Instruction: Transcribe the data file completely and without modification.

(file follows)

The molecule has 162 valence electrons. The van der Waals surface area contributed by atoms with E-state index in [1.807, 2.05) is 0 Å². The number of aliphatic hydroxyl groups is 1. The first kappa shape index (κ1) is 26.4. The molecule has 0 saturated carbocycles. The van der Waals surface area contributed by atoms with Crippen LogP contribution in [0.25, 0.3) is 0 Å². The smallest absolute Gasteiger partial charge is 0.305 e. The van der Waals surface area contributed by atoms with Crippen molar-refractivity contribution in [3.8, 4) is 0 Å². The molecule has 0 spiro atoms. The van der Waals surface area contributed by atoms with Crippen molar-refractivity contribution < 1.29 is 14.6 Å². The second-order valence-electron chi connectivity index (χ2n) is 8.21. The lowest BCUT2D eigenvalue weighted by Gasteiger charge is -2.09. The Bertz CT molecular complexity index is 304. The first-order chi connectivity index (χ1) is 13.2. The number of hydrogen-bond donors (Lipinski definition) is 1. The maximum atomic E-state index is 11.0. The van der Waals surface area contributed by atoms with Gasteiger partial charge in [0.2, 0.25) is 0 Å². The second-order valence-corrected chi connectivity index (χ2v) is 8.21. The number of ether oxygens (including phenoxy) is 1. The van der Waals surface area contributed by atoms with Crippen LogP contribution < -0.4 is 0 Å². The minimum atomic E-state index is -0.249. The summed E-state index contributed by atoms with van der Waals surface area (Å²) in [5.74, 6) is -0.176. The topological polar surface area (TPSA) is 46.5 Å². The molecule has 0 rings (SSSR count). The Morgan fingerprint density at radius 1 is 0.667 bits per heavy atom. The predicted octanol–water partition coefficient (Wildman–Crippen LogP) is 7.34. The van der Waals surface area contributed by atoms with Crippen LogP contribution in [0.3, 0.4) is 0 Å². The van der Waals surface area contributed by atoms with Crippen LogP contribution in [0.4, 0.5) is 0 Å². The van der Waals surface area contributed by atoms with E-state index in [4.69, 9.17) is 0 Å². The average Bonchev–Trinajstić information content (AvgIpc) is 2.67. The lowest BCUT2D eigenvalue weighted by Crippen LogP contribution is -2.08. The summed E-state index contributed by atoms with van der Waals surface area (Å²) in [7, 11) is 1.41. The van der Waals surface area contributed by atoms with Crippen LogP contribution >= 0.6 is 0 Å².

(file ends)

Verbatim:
The molecule has 162 valence electrons. The van der Waals surface area contributed by atoms with E-state index in [1.807, 2.05) is 0 Å². The number of aliphatic hydroxyl groups is 1. The first kappa shape index (κ1) is 26.4. The molecule has 0 saturated carbocycles. The van der Waals surface area contributed by atoms with Crippen LogP contribution in [0.25, 0.3) is 0 Å². The smallest absolute Gasteiger partial charge is 0.305 e. The van der Waals surface area contributed by atoms with Crippen molar-refractivity contribution in [3.8, 4) is 0 Å². The molecule has 0 spiro atoms. The van der Waals surface area contributed by atoms with Crippen molar-refractivity contribution < 1.29 is 14.6 Å². The second-order valence-electron chi connectivity index (χ2n) is 8.21. The lowest BCUT2D eigenvalue weighted by Gasteiger charge is -2.09. The Bertz CT molecular complexity index is 304. The first-order chi connectivity index (χ1) is 13.2. The number of hydrogen-bond donors (Lipinski definition) is 1. The maximum atomic E-state index is 11.0. The van der Waals surface area contributed by atoms with Gasteiger partial charge in [0.2, 0.25) is 0 Å². The second-order valence-corrected chi connectivity index (χ2v) is 8.21. The number of ether oxygens (including phenoxy) is 1. The van der Waals surface area contributed by atoms with Crippen LogP contribution < -0.4 is 0 Å². The minimum atomic E-state index is -0.249. The summed E-state index contributed by atoms with van der Waals surface area (Å²) in [5.74, 6) is -0.176. The topological polar surface area (TPSA) is 46.5 Å². The molecule has 0 rings (SSSR count). The Morgan fingerprint density at radius 1 is 0.667 bits per heavy atom. The predicted octanol–water partition coefficient (Wildman–Crippen LogP) is 7.34. The van der Waals surface area contributed by atoms with Crippen LogP contribution in [0.3, 0.4) is 0 Å². The van der Waals surface area contributed by atoms with Crippen LogP contribution in [0.4, 0.5) is 0 Å². The van der Waals surface area contributed by atoms with E-state index in [4.69, 9.17) is 0 Å². The average Bonchev–Trinajstić information content (AvgIpc) is 2.67. The lowest BCUT2D eigenvalue weighted by Crippen LogP contribution is -2.08. The summed E-state index contributed by atoms with van der Waals surface area (Å²) in [7, 11) is 1.41. The van der Waals surface area contributed by atoms with Crippen LogP contribution >= 0.6 is 0 Å².